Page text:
Shooting spree survivor remembers horrors of 19 years ago

A former Chapel Hill police officer is sharing her survival story of a shooting that still haunts her.
May 13, 2014 12:46:24 PM PDT
She survived one of the most horrific shooting sprees in our state's history. Now a former Chapel Hill police officer is sharing her survival story.

Demetrise Stephenson Cobb is one of several people who stared down the barrel of a rifle back in Jan. 1995. That's when UNC law student Wendell Williamson opened fired near Franklin Street in Chapel Hill.

Williamson was armed with a semi-automatic rifle. He opened fire, killing two people.

"I kept hearing bullets," said Stephenson Cobb. "I mean, they sounded like bombs. It took a lot for me to get through being shot at, and then losing part of my hand. I lost 60-percent use of my hand."

A bullet pierced the former Chapel Hill police officer's left hand on that ill-fated day. Crouched down in her squad car, she would survive, but barely.

"I didn't know how many times he had shot at me, but I do know the sound of the bullets were getting closer," said Stephenson Cobb. "I knew he was about to walk up on my car. I felt like I was going to lose my life at that point. "

Her life was saved by her fellow officers, who shot Williamson in the legs, and a Good Samaritan that tackled him.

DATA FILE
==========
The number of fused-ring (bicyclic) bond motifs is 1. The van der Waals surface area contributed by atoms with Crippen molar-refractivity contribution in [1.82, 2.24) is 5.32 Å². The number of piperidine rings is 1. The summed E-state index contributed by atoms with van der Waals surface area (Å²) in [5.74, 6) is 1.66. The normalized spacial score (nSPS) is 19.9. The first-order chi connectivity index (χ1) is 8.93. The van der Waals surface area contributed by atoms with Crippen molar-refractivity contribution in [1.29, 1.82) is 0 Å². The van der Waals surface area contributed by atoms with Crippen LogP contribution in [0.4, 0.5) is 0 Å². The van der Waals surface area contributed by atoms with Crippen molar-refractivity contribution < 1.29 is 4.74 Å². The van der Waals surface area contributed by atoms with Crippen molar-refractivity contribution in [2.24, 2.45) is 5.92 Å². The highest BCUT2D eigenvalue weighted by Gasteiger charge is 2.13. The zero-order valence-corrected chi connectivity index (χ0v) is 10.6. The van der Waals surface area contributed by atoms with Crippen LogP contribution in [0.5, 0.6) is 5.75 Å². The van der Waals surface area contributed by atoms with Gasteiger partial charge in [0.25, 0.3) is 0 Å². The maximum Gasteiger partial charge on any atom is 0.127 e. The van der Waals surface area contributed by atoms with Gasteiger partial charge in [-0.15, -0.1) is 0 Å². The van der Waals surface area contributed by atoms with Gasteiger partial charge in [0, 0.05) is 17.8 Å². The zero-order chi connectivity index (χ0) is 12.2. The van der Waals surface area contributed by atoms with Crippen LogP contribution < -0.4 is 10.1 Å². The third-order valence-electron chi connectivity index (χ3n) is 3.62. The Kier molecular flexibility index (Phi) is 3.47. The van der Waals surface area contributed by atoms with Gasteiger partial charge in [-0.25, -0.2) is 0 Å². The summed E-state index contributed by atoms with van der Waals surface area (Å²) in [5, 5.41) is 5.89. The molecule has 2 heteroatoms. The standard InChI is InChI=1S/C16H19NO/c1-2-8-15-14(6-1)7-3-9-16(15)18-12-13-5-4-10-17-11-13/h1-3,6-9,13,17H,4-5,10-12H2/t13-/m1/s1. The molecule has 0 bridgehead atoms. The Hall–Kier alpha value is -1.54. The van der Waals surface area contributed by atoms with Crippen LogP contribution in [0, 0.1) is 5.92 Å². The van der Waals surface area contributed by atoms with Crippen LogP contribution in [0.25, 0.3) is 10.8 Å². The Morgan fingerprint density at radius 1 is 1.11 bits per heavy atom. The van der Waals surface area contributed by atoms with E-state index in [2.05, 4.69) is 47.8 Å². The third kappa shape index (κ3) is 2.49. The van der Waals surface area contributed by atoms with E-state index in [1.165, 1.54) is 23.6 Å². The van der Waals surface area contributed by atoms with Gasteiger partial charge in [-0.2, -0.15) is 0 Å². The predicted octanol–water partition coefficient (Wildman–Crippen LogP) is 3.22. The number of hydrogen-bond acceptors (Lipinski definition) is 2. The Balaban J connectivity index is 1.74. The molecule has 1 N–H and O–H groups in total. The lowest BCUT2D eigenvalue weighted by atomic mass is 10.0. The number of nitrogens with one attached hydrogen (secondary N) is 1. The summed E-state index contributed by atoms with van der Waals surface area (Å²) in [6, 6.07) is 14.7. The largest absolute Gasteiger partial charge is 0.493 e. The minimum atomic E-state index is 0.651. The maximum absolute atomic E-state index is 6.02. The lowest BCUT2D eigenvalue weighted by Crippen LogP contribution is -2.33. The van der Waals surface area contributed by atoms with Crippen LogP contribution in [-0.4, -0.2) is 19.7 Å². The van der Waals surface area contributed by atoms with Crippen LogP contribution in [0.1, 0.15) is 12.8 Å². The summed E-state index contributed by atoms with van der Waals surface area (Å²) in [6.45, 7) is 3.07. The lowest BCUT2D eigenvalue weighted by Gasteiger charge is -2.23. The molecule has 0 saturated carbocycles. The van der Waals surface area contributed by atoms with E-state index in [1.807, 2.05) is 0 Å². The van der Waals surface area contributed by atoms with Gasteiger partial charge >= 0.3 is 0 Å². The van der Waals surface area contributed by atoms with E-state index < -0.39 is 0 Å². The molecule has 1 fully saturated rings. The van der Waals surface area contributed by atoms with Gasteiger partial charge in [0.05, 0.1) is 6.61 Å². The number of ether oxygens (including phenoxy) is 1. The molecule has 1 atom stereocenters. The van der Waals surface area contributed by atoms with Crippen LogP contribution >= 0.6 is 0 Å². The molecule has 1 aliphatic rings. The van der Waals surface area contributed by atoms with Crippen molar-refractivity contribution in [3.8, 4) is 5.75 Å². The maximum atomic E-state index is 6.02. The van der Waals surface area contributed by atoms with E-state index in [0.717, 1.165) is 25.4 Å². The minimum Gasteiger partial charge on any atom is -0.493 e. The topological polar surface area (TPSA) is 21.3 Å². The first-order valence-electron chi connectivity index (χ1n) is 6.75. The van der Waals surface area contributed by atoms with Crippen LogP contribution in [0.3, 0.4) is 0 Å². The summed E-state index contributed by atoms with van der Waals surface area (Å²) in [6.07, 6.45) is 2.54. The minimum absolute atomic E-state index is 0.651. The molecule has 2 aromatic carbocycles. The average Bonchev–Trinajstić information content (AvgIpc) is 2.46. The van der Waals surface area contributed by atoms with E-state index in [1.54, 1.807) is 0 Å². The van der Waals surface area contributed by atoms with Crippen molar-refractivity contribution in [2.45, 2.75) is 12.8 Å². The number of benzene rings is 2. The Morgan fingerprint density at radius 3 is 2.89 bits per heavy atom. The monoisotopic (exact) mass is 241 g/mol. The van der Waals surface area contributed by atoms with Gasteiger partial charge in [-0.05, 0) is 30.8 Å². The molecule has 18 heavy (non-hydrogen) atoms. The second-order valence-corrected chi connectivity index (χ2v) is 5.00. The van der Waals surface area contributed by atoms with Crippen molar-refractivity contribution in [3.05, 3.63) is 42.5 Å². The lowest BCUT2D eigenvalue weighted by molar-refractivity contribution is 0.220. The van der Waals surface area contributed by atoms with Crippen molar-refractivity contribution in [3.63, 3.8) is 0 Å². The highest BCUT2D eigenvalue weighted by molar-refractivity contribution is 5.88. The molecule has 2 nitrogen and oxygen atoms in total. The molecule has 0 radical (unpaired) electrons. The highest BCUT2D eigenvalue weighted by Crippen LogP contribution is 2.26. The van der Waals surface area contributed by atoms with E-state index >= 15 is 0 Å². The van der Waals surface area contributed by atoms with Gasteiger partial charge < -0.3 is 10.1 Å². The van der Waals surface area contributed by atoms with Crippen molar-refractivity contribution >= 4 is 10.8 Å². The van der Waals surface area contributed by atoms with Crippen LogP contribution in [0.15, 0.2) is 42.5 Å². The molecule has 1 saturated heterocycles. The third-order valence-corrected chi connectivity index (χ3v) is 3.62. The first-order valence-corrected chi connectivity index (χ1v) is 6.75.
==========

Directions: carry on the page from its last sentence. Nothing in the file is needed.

"To be honest with you, I said a quick prayer and it was like instantly the bullets stopped," said Stephenson Cobb.

However, the terror of that day lives on-- even today. It's filled the pages of her journal, and now a new book with a powerful message.

"Knowing that this one event didn't break me so to speak," said Stephenson Cobb.

No longer able to fight crime, Cobb endured agonizing years of physical therapy. Determined not to give up, she used her horrific experience to help children. Today she's a school counselor.

Her book, she says, is about her journey to faith, and forgiveness.

"I've forgiven Wendell, and never had a conversation with him," said Stephenson Cobb. "Never wanted to read his book."

In his book, Williamson blamed his mental illness for that violent day on Franklin Street.

Stephenson Cobb isn't entirely convinced, but she is of one thing:

"Continue this fight on this Earth to bless people, to encourage people," said Stephenson Cobb.


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